Tag Archives: mining conveyors

Fenner Dunlop ACE wins overland conveyor contract from Anglo American

Fenner Dunlop ACE has been contracted to deliver an overland conveyor system for Anglo American’s Aquila coal project in Queensland, Australia.

Aquila is an underground hard coking coal mine near Middlemount, which will extend the life of Anglo American’s existing Capcoal underground operations by six years. It comes with an expected capital cost of $226 million (Anglo American share), with first longwall production of premium quality hard coking coal expected in early 2022, according to Anglo.

Tyler Mitchelson, CEO of Anglo American’s Metallurgical Coal business, has previously said Aquila will become one of the most “technologically advanced underground mines in the world”.

Under the new contract award, Fenner Dunlop ACE will undertake the complete design, supply and installation of the ACV002 Overland Conveyor. Works will include the overland structure, belting, electrics and an elevated stacker to load coal onto the site stockpile. Several conveyor components, including mechanical supply, electrical supply and belting, will be manufactured in Australia.

Brendon Harms, Regional Manager ACE QLD, said: “After delivery of the initial underground development works, we are very excited to be working on this project. We believe we have created a culture of delivering on our promises. Completing the design, supply and installation give us a great opportunity to ensure effective conveyor operation for our client.”

Fenner Dunlop ACE will also be responsible for the complete install and commissioning of the overland conveyor, providing even further responsibility and ownership for the project. The overland conveyor project is expected to be commissioned in the second half of 2021.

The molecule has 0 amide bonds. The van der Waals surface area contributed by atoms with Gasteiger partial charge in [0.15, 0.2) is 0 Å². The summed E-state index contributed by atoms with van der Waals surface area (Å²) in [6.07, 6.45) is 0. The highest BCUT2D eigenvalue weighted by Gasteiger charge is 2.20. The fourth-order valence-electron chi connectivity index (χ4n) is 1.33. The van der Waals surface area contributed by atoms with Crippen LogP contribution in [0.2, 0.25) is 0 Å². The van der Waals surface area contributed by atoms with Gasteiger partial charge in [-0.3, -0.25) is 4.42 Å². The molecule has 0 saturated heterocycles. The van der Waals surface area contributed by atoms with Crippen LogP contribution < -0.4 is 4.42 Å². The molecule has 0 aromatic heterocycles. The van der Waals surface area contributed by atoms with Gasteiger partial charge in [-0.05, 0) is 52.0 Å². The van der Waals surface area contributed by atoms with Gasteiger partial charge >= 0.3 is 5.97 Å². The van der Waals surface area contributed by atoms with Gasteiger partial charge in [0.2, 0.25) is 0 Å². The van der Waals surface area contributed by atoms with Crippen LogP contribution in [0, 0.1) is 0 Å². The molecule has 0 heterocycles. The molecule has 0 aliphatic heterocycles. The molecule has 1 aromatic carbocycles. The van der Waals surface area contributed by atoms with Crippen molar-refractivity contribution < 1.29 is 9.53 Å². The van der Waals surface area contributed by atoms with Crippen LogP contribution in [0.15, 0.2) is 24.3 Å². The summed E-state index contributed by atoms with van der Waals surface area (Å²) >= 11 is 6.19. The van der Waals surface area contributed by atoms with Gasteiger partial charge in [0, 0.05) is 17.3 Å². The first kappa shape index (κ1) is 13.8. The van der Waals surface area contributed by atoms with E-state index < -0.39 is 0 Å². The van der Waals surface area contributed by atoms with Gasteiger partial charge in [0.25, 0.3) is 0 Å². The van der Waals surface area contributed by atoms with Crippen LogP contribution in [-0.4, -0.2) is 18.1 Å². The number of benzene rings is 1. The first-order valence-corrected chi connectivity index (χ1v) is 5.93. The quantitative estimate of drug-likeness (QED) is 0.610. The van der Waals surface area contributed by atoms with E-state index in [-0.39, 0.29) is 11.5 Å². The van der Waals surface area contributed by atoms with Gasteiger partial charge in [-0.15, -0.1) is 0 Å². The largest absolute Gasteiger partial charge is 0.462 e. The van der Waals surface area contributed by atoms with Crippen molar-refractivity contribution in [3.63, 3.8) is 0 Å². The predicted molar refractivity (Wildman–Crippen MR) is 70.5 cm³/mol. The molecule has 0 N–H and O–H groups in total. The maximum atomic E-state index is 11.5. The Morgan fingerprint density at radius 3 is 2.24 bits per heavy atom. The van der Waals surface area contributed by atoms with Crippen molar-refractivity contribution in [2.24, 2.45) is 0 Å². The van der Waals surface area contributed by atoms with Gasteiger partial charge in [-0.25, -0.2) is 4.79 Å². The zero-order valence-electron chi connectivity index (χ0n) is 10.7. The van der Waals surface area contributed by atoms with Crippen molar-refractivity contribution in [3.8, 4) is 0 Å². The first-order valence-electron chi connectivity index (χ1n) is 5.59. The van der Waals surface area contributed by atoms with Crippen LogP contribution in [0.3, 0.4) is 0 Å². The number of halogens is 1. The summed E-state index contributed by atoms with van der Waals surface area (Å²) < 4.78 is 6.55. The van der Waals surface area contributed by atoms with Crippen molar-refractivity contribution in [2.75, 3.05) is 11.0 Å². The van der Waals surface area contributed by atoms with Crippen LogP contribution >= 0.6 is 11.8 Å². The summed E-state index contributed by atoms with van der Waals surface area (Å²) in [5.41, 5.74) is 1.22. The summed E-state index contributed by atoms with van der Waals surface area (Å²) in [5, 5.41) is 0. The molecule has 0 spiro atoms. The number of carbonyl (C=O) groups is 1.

Fenner Dunlop presses ahead with Western Australia expansion plans

Fenner Dunlop is to once again expand its Kwinana manufacturing facility in Western Australia, with a third steel cord press line set to boost capacity by 50%.

Since opening the A$70 million ($50 million) manufacturing facility in Kwinana, in 2009, the company has looked to progressively expand its capabilities in line with market demand.

The original facility, built specifically to produce steel cord belting, represented, at the time, the largest investment in conveyor belting manufacturer ever made in Australia by any company, according to the company.

In 2013, an additional A$20 million was invested to install a second press line to double the plant’s production capacity and increase the Kwinana workforce by 30%.

“Australian manufacturing has survived many challenges over the past decade,” the company said. “The COVID-19 crisis in 2020 has demonstrated the value of Australian manufacturing to the economy and to the mining sector in particular.

“While other companies are contracting and moving their manufacturing operations offshore, Fenner Dunlop continues to support the local economy and is proud to be the largest conveyor belt supplier in Australia and the only company to manufacture the complete range of conveyor belts for all mining applications locally.”

Today the facility houses two of the world’s largest steel cord press lines and has the capability to produce steel cord and rubber ply belting up to 3,200 mm wide and up to 50 mm thick.

Steve Abbott, Chief Operating Officer, said: “Kwinana is close to its main customers, allowing us to provide a quality product with reduced lead times while keeping the investment in Western Australia.

“Our customers have the convenience of dealing with a global business, supported by a state-of-the-art conveyor belt manufacturing facility in their backyard and the assurance of technical support that understands the local operational environment.”

These customers include Rio Tinto, BHP and many more.

Fenner Dunlop says it is once again partnering with Siempelkamp to commission the third line, which is the finest multi-piston press and associated equipment in the world, continuing the longstanding partnership in the production of high-quality conveyor belts.

The third line will increase the plant‘s capacity by a further 50%, and additional investment will support the efficient manufacture of fabric conveyor belts for Western Australian customers, the company added.